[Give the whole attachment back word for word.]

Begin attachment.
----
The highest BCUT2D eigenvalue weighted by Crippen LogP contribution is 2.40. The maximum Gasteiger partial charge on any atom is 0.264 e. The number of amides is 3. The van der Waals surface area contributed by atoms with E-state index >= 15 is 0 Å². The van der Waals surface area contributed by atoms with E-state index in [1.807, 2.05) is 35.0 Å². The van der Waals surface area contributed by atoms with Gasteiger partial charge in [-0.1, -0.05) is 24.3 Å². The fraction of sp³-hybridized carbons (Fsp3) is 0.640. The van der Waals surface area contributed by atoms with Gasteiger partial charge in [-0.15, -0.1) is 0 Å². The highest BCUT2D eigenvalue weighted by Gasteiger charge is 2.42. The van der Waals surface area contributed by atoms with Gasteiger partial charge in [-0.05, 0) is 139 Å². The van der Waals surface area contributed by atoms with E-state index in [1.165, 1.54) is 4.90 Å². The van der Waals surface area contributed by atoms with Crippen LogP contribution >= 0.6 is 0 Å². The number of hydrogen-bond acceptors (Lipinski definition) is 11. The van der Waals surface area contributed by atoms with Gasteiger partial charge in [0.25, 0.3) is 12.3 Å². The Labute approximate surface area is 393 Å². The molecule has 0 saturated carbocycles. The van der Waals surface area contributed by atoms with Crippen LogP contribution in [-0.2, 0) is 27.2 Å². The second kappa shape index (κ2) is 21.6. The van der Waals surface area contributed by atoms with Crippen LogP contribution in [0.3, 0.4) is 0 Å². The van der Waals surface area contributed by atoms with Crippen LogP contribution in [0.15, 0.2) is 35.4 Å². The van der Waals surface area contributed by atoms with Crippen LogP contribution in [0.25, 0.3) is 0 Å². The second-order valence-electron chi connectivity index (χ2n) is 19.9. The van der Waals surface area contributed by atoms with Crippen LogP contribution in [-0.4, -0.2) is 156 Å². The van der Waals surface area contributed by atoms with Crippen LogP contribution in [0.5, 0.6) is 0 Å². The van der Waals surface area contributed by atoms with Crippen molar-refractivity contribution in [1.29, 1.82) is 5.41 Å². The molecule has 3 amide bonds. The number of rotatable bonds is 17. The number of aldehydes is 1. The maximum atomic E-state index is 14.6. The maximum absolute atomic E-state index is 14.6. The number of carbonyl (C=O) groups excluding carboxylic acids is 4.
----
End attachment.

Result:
The highest BCUT2D eigenvalue weighted by Crippen LogP contribution is 2.40. The maximum Gasteiger partial charge on any atom is 0.264 e. The number of amides is 3. The van der Waals surface area contributed by atoms with E-state index >= 15 is 0 Å². The van der Waals surface area contributed by atoms with E-state index in [1.807, 2.05) is 35.0 Å². The van der Waals surface area contributed by atoms with Gasteiger partial charge in [-0.1, -0.05) is 24.3 Å². The fraction of sp³-hybridized carbons (Fsp3) is 0.640. The van der Waals surface area contributed by atoms with Gasteiger partial charge in [-0.15, -0.1) is 0 Å². The highest BCUT2D eigenvalue weighted by Gasteiger charge is 2.42. The van der Waals surface area contributed by atoms with Gasteiger partial charge in [-0.05, 0) is 139 Å². The van der Waals surface area contributed by atoms with E-state index in [1.165, 1.54) is 4.90 Å². The van der Waals surface area contributed by atoms with Crippen LogP contribution >= 0.6 is 0 Å². The number of hydrogen-bond acceptors (Lipinski definition) is 11. The van der Waals surface area contributed by atoms with Gasteiger partial charge in [0.25, 0.3) is 12.3 Å². The Labute approximate surface area is 393 Å². The molecule has 0 saturated carbocycles. The van der Waals surface area contributed by atoms with Crippen LogP contribution in [-0.2, 0) is 27.2 Å². The second kappa shape index (κ2) is 21.6. The van der Waals surface area contributed by atoms with Crippen LogP contribution in [0.3, 0.4) is 0 Å². The van der Waals surface area contributed by atoms with Crippen LogP contribution in [0.15, 0.2) is 35.4 Å². The van der Waals surface area contributed by atoms with Crippen LogP contribution in [0.25, 0.3) is 0 Å². The second-order valence-electron chi connectivity index (χ2n) is 19.9. The van der Waals surface area contributed by atoms with Crippen LogP contribution in [-0.4, -0.2) is 156 Å². The van der Waals surface area contributed by atoms with Crippen LogP contribution in [0.5, 0.6) is 0 Å². The van der Waals surface area contributed by atoms with Crippen molar-refractivity contribution in [1.29, 1.82) is 5.41 Å². The molecule has 3 amide bonds. The number of rotatable bonds is 17. The number of aldehydes is 1. The maximum atomic E-state index is 14.6. The maximum absolute atomic E-state index is 14.6. The number of carbonyl (C=O) groups excluding carboxylic acids is 4.